I present to you for your weekend perusing pleasure the following book: Architectural Concrete for Small Buildings published in 1937 by the Portland Cement Association. The book is available to view online over on archive.org thanks to the Association for Preservation Technology and the Southeastern Architectural Archives at Tulane University. If you like Mississippi architecture, or concrete, or just like clean Art Deco and Moderne lines then this book is for you!
This book features two poured-in-place concrete buildings that still stand in Mississippi. These are the Jones County Jail addition in Laurel, and the Holmes County Jail in Lexington. Both structures are designed by the firm of Overstreet & Town. The book compliments the Jones County Jail addition constructed by I. C. Garber and Sons for its effective ornamental motif at each side of the front entrance, while the Holmes County Jail entry has some detail sections of the form work used to create the structures concrete piers. This work was executed by Currie & Corley.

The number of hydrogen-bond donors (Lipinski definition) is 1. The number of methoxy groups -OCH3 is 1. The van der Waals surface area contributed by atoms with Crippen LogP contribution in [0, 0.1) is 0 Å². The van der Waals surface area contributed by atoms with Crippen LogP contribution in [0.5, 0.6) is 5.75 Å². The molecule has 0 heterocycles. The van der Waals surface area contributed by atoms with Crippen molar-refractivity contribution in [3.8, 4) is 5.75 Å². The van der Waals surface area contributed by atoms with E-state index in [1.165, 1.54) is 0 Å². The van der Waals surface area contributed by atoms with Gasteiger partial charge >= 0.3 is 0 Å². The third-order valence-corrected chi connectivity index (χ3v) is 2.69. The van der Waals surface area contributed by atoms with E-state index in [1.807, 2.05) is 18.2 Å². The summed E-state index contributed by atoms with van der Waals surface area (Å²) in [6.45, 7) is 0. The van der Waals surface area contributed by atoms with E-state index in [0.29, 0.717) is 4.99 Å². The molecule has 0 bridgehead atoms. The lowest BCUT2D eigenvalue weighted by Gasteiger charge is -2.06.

If you’ve been around MissPres since the beginning you might remember an early series on a question and answer session N. W. Overstreet did with the Portland Cement Association at its Spring 1940 meeting held at the Waldorf-Astoria Hotel in New York City. This interview was later published in the Portland Cement Association magazine Architectural Concrete. If you didn’t catch that interview the first time, you can view those posts from 2009 here.
Architectural Concrete for Small Buildings also features buildings by architectural firms who have projects in Mississippi such as Diboll, Boettner and Kessels of New Orleans and M. H. Furbringer of Memphis, but the structures featured are in those firms’ respective home cities.
Let us know if you have a favorite building from the book. I am partial to the two aforementioned Mississippi buildings, but I like the gas station examples the book highlights also, even if they are not in Mississippi :-).